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Systematic review: Early infant feeding practices and the risk of wheat allergy
Umeå University, Faculty of Medicine, Department of Clinical Sciences, Paediatrics. Department of Pediatrics, The Medical University of Warsaw, Warsaw, Poland .
2017 (English)In: Journal of Paediatrics and Child Health, ISSN 1034-4810, E-ISSN 1440-1754, Vol. 53, no 9, p. 889-896Article, review/survey (Refereed) Published
Abstract [en]

Aim: Wheat is a common allergen. Early feeding practices (breastfeeding, potentially allergenic foods) might affect the risk of allergy. To systematically evaluate the association between early feeding practices and the risk of wheat allergy and sensitisation. Methods: Five databases were searched for studies of any design up to July 2015. Results: We included seven studies (five observational, low to moderate quality, two randomised controlled trials (RCTs), high quality). The results come from observational studies unless stated otherwise. Longer breastfeeding was associated with wheat allergy (two studies,n = 1847) and sensitisation (one study, n = 3781). Evidence for exclusive breastfeeding was contradictory; longer exclusive breastfeeding wasassociated with either lower (one study, n = 408) or higher (one study, n = 3781) risk of wheat sensitisation. Breastfeeding at gluten introductiondid not affect the risk of wheat allergy (two studies, n = 2581). Introducing cereal ≥7 months of age increased the risk of wheat allergy (onestudy, n = 1612), but results from an RCT (n = 1303) showed no effect. Early introduction of gluten was associated with a reduced risk of wheat sensitisation up to 5 years in one observational study (n = 3781) but not in RCTs (n = 1303). Conclusions: Based on limited evidence, the influence of breastfeeding and an early exposure to gluten on the risk of wheat allergy remain uncertain. There is no evidence supporting breastfeeding at gluten introduction as modifying the risk. Early introduction of gluten might reducethe risk of sensitisation, but currently, no evidence exists that it affects the risk of wheat allergy.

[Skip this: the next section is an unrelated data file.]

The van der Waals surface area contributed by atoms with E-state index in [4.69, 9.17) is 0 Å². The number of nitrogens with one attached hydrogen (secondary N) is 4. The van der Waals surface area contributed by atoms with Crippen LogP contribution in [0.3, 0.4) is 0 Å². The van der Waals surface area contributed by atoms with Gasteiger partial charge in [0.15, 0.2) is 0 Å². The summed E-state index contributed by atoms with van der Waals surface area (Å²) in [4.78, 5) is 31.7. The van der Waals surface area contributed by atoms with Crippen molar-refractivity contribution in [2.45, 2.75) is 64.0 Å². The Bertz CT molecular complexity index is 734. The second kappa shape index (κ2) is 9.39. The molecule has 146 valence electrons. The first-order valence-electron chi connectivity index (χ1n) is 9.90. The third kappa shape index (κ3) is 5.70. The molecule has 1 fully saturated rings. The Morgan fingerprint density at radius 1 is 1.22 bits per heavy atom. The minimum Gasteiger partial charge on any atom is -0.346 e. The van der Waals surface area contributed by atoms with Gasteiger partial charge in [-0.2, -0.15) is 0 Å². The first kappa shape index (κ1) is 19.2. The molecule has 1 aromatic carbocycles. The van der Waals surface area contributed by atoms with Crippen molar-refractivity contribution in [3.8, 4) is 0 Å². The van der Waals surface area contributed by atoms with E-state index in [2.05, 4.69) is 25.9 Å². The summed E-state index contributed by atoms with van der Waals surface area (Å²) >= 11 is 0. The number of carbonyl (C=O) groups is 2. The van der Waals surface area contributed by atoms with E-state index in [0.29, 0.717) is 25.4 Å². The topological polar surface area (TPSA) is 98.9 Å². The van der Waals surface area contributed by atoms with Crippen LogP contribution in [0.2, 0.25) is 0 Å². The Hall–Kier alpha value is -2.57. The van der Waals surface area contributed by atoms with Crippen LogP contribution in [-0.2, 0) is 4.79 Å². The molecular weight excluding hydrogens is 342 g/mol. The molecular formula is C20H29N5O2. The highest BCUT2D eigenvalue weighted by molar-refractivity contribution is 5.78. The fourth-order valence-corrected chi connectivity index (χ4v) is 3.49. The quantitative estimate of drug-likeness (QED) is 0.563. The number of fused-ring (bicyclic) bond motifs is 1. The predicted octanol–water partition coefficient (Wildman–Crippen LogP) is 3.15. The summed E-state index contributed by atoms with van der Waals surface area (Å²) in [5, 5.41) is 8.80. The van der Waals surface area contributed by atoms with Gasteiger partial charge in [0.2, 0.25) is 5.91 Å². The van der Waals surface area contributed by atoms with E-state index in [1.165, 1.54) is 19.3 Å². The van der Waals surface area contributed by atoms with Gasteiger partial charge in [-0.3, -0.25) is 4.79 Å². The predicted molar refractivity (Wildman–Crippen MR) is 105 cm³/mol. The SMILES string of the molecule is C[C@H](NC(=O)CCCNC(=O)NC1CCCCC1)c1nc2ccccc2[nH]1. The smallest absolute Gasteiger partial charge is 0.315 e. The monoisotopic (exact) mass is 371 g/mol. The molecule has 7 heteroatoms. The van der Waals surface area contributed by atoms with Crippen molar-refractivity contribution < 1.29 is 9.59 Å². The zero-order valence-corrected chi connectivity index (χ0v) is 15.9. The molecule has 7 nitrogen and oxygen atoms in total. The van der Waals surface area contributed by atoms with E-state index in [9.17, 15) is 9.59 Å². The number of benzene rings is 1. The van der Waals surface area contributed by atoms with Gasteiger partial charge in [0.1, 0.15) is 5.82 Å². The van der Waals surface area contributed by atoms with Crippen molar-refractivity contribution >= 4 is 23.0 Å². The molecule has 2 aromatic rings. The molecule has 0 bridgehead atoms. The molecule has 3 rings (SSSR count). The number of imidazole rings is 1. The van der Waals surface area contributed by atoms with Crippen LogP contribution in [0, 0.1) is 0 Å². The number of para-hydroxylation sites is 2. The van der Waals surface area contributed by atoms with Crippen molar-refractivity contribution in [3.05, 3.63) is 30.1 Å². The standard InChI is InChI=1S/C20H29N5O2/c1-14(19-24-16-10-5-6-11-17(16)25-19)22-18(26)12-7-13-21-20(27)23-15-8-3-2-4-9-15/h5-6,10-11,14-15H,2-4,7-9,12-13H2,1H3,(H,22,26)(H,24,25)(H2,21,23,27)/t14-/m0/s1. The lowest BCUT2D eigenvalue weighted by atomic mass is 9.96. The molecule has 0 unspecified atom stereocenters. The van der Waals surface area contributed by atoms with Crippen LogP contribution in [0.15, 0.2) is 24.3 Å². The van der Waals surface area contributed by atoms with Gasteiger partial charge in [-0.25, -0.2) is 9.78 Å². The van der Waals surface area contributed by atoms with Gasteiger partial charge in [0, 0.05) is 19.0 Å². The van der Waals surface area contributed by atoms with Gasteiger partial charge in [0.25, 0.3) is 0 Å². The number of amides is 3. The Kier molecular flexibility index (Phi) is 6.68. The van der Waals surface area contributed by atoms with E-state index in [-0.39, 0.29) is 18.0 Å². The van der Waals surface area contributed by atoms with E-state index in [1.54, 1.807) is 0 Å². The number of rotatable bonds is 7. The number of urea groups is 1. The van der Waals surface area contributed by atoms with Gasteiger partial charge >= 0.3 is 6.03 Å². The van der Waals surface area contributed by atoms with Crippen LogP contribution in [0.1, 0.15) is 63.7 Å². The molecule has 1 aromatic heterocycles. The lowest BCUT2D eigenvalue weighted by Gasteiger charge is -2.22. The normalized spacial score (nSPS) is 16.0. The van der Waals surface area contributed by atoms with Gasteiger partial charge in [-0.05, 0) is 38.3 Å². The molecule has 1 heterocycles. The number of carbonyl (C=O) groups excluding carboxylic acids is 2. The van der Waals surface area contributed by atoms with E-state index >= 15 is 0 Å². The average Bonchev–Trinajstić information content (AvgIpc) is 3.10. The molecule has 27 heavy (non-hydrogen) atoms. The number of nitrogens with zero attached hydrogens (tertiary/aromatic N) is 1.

Place, publisher, year, edition, pages
John Wiley & Sons, 2017. Vol. 53, no 9, p. 889-896
Keywords [en]
allergens, breastfeeding, child, glutens, infant, wheat hypersensitivity
National Category
Pediatrics
Identifiers
URN: urn:nbn:se:umu:diva-139801DOI: 10.1111/jpc.13562ISI: 000409042600011OAI: oai:DiVA.org:umu-139801DiVA, id: diva2:1144227
Available from: 2017-09-25 Created: 2017-09-25 Last updated: 2018-06-09Bibliographically approved

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Chmielewska, Anna

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